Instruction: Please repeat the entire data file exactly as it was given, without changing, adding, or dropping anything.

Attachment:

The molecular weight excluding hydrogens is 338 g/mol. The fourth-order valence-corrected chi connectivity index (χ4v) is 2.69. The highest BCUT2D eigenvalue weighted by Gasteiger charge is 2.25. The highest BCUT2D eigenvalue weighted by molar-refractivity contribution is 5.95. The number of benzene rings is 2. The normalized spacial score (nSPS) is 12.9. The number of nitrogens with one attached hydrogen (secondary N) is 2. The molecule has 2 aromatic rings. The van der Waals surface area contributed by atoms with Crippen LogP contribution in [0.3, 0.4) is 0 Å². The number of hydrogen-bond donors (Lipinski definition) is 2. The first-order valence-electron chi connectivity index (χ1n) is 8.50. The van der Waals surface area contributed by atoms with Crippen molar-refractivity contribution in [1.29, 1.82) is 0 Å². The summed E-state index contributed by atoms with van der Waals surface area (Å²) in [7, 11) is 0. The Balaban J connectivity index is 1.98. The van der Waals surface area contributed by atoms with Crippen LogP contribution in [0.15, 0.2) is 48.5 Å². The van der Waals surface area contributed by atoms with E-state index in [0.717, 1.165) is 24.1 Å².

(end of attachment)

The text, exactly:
The molecular weight excluding hydrogens is 338 g/mol. The fourth-order valence-corrected chi connectivity index (χ4v) is 2.69. The highest BCUT2D eigenvalue weighted by Gasteiger charge is 2.25. The highest BCUT2D eigenvalue weighted by molar-refractivity contribution is 5.95. The number of benzene rings is 2. The normalized spacial score (nSPS) is 12.9. The number of nitrogens with one attached hydrogen (secondary N) is 2. The molecule has 2 aromatic rings. The van der Waals surface area contributed by atoms with Crippen LogP contribution in [0.3, 0.4) is 0 Å². The number of hydrogen-bond donors (Lipinski definition) is 2. The first-order valence-electron chi connectivity index (χ1n) is 8.50. The van der Waals surface area contributed by atoms with Crippen molar-refractivity contribution in [1.29, 1.82) is 0 Å². The summed E-state index contributed by atoms with van der Waals surface area (Å²) in [7, 11) is 0. The Balaban J connectivity index is 1.98. The van der Waals surface area contributed by atoms with Crippen LogP contribution in [0.15, 0.2) is 48.5 Å². The van der Waals surface area contributed by atoms with E-state index in [0.717, 1.165) is 24.1 Å².